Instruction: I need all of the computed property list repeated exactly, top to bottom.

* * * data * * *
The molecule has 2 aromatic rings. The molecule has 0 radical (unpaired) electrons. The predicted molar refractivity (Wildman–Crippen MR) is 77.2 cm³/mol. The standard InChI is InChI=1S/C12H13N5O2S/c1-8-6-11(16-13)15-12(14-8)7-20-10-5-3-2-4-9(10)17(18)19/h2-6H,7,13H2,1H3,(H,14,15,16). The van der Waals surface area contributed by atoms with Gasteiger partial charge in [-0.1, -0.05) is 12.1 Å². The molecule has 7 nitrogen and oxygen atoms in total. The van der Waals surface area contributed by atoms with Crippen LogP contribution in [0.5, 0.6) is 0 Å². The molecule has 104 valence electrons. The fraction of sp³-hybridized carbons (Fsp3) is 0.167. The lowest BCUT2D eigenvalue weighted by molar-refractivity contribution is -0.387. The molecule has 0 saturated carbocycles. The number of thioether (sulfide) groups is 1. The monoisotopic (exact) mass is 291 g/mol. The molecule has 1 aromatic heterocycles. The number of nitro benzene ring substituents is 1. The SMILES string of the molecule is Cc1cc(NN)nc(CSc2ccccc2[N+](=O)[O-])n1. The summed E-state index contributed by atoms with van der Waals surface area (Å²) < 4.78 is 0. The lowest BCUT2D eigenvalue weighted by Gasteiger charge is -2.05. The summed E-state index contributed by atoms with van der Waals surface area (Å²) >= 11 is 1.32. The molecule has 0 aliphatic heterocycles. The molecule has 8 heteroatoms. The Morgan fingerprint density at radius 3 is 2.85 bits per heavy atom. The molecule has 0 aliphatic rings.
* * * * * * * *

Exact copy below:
The molecule has 2 aromatic rings. The molecule has 0 radical (unpaired) electrons. The predicted molar refractivity (Wildman–Crippen MR) is 77.2 cm³/mol. The standard InChI is InChI=1S/C12H13N5O2S/c1-8-6-11(16-13)15-12(14-8)7-20-10-5-3-2-4-9(10)17(18)19/h2-6H,7,13H2,1H3,(H,14,15,16). The van der Waals surface area contributed by atoms with Gasteiger partial charge in [-0.1, -0.05) is 12.1 Å². The molecule has 7 nitrogen and oxygen atoms in total. The van der Waals surface area contributed by atoms with Crippen LogP contribution in [0.5, 0.6) is 0 Å². The molecule has 104 valence electrons. The fraction of sp³-hybridized carbons (Fsp3) is 0.167. The lowest BCUT2D eigenvalue weighted by molar-refractivity contribution is -0.387. The molecule has 0 saturated carbocycles. The number of thioether (sulfide) groups is 1. The monoisotopic (exact) mass is 291 g/mol. The molecule has 1 aromatic heterocycles. The number of nitro benzene ring substituents is 1. The SMILES string of the molecule is Cc1cc(NN)nc(CSc2ccccc2[N+](=O)[O-])n1. The summed E-state index contributed by atoms with van der Waals surface area (Å²) < 4.78 is 0. The lowest BCUT2D eigenvalue weighted by Gasteiger charge is -2.05. The summed E-state index contributed by atoms with van der Waals surface area (Å²) >= 11 is 1.32. The molecule has 0 aliphatic heterocycles. The molecule has 8 heteroatoms. The Morgan fingerprint density at radius 3 is 2.85 bits per heavy atom. The molecule has 0 aliphatic rings.